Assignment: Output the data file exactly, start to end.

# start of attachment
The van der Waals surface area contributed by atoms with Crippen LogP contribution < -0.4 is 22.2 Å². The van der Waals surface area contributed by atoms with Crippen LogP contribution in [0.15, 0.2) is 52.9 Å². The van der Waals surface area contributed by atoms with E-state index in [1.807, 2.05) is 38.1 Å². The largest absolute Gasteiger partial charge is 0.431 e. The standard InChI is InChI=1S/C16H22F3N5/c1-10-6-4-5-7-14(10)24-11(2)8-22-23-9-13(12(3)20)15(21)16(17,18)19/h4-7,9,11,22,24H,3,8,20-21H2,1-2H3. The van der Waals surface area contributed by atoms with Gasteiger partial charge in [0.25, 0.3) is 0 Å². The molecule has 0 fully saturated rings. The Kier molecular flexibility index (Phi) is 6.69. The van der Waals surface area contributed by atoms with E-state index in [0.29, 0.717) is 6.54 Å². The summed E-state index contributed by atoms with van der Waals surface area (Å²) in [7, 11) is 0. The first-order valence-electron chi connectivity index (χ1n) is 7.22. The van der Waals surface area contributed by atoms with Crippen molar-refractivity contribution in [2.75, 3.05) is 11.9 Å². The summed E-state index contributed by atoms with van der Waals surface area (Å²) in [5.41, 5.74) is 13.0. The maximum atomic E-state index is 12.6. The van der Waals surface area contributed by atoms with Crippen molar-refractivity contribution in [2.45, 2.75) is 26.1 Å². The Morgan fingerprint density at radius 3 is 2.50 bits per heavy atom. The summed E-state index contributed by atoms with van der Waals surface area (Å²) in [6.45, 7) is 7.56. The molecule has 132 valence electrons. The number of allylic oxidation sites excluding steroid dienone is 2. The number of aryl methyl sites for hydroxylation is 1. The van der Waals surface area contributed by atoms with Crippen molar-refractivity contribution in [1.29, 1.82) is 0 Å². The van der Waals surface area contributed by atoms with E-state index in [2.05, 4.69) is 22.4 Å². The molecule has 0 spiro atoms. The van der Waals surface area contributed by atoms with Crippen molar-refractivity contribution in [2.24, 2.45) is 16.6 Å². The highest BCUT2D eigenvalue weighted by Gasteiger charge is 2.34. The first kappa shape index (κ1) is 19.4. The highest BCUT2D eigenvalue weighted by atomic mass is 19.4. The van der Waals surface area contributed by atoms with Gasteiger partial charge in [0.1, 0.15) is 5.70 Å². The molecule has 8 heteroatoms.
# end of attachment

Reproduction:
The van der Waals surface area contributed by atoms with Crippen LogP contribution < -0.4 is 22.2 Å². The van der Waals surface area contributed by atoms with Crippen LogP contribution in [0.15, 0.2) is 52.9 Å². The van der Waals surface area contributed by atoms with E-state index in [1.807, 2.05) is 38.1 Å². The largest absolute Gasteiger partial charge is 0.431 e. The standard InChI is InChI=1S/C16H22F3N5/c1-10-6-4-5-7-14(10)24-11(2)8-22-23-9-13(12(3)20)15(21)16(17,18)19/h4-7,9,11,22,24H,3,8,20-21H2,1-2H3. The van der Waals surface area contributed by atoms with Gasteiger partial charge in [0.25, 0.3) is 0 Å². The molecule has 0 fully saturated rings. The Kier molecular flexibility index (Phi) is 6.69. The van der Waals surface area contributed by atoms with E-state index in [0.29, 0.717) is 6.54 Å². The summed E-state index contributed by atoms with van der Waals surface area (Å²) in [7, 11) is 0. The first-order valence-electron chi connectivity index (χ1n) is 7.22. The van der Waals surface area contributed by atoms with Crippen molar-refractivity contribution in [2.75, 3.05) is 11.9 Å². The summed E-state index contributed by atoms with van der Waals surface area (Å²) in [5.41, 5.74) is 13.0. The maximum atomic E-state index is 12.6. The van der Waals surface area contributed by atoms with Crippen molar-refractivity contribution in [2.45, 2.75) is 26.1 Å². The Morgan fingerprint density at radius 3 is 2.50 bits per heavy atom. The summed E-state index contributed by atoms with van der Waals surface area (Å²) in [6.45, 7) is 7.56. The molecule has 132 valence electrons. The number of allylic oxidation sites excluding steroid dienone is 2. The number of aryl methyl sites for hydroxylation is 1. The van der Waals surface area contributed by atoms with Crippen molar-refractivity contribution in [1.29, 1.82) is 0 Å². The van der Waals surface area contributed by atoms with E-state index in [2.05, 4.69) is 22.4 Å². The molecule has 0 spiro atoms. The van der Waals surface area contributed by atoms with Crippen molar-refractivity contribution in [2.24, 2.45) is 16.6 Å². The highest BCUT2D eigenvalue weighted by Gasteiger charge is 2.34. The first kappa shape index (κ1) is 19.4. The highest BCUT2D eigenvalue weighted by atomic mass is 19.4. The van der Waals surface area contributed by atoms with Gasteiger partial charge in [0.1, 0.15) is 5.70 Å². The molecule has 8 heteroatoms.